08 Mar Feeling Anxious About Multiple Job Opportunities? Here’s How to Handle it Like a Pro!
If there is one word you want to be known for in your career it’s integrity.
One of the best definitions of integrity is the ability to be trusted to do the right thing reliably. It also means having a moral compass and can be counted on to consistently make the right decision.
And, right now, health and safety candidates have the upper hand.
With an influx of roles and a competitive market for employers, many candidates are juggling multiple job opportunities. We know candidates want to do the right thing and build a reputation as good operators. However, sometimes the anxiety induced by juggling multiple roles leads otherwise competent professionals to make poor choices about how they conduct themselves in the interview process.
So, we’ve written our top tips to help you put your best and most professional self forward when you’re interviewing for your next role.
1. Say no, not let’s go!
If you are approached about a role, pause for a moment and ask yourself does the role meet my criteria, e.g. scope, location, salary? If it doesn’t, put the flattery to one side and decline the opportunity there and then. You’ll receive more respect for saying ‘no’ at this point, than starting the interview process only to decline later. You may also be blocking someone else from interviewing for the role who is interested and better suited than you.
2. Open and transparent communication
Recruiters and employers respect open communication, so tell them if you are interviewing for other roles (and the time-frames for those recruitment programs). During the interview process, be upfront about things like salary, the expectation of flexible working, planned holidays, etc. It’s a hindrance to blindside the recruiter or employer with expectations they were not aware of at the beginning of the interview process.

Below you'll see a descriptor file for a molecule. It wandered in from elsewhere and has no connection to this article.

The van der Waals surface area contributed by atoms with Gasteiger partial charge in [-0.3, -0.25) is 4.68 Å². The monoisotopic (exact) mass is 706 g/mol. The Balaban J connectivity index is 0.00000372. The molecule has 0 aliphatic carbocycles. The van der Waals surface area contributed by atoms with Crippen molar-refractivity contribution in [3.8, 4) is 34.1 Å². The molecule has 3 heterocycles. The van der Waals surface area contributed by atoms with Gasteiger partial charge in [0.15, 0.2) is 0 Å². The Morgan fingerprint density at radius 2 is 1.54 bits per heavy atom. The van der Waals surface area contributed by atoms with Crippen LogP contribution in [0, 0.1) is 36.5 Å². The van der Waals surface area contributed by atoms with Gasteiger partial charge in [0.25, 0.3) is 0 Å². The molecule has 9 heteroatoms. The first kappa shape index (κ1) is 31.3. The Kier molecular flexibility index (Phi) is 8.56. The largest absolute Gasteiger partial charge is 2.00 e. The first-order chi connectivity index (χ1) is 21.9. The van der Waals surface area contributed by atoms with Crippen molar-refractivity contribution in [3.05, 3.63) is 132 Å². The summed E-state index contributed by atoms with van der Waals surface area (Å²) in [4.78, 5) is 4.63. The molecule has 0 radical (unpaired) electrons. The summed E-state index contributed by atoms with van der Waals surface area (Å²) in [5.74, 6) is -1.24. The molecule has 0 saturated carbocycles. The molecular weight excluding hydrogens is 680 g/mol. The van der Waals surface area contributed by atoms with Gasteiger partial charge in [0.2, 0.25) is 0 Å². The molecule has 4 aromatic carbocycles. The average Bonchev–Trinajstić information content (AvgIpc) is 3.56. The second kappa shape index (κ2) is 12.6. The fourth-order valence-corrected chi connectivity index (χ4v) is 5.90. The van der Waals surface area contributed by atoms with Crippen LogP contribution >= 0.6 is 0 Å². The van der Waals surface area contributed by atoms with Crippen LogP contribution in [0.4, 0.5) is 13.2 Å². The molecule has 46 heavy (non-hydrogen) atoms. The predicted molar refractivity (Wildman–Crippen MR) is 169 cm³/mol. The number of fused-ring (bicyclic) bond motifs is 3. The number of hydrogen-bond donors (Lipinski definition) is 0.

3. Have courageous conversations
If you are feeling overwhelmed because you are in the interview process for one role, but at the offer stage for another and you really want to stall the first process, one of the worst things you can do is ignore recruiters or hiring managers. Coming up with excuses as to why you haven’t had time to review the contract or get your referees together is just as bad (this is when recruiters start to become super suspicious).
Communication is the key to keeping your solid reputation intact. Discuss the situation with all parties, after all, if you are following our tips, then it’s no surprise that you are at this stage. How your future employer communicates with you at this point just might ‘seal the deal’.
4. Decline with poise
If you are at the offer stage, it can still come as a surprise to a recruiter or employer that you don’t want their job. After all, like you, they have invested a lot of time in the process. How you manage the ‘no thanks’ conversation is extremely important. Your feedback to them should be constructive and they should be thanked for their time, recognising they now have to start the recruitment process over again.
5. Never accept a role and then not start
Quite possibly the most career-damaging move you can make is to sign an employment contract and then not go through with it. It is a much better situation to ask for 48 hours to review the contract and consider the offer, as well as think through how you will manage a counteroffer from your current employer. To sign a contract, then leave the employer (and recruiter) in limbo is something that they will always remember and will damage your reputation as a professional.
FINAL WORD FOR CANDIDATES
No matter how you manage to accept and decline offers, make sure you do it with integrity. Let that be the one word that people use to describe you.
Ready to resign? Read our blog for tips here.
And, here’s our take on counteroffers.
For further information on how to stand out, click here.
And remember, we are here to help with your job search or to recruit great talent into your health and safety team. Get in touch with us here.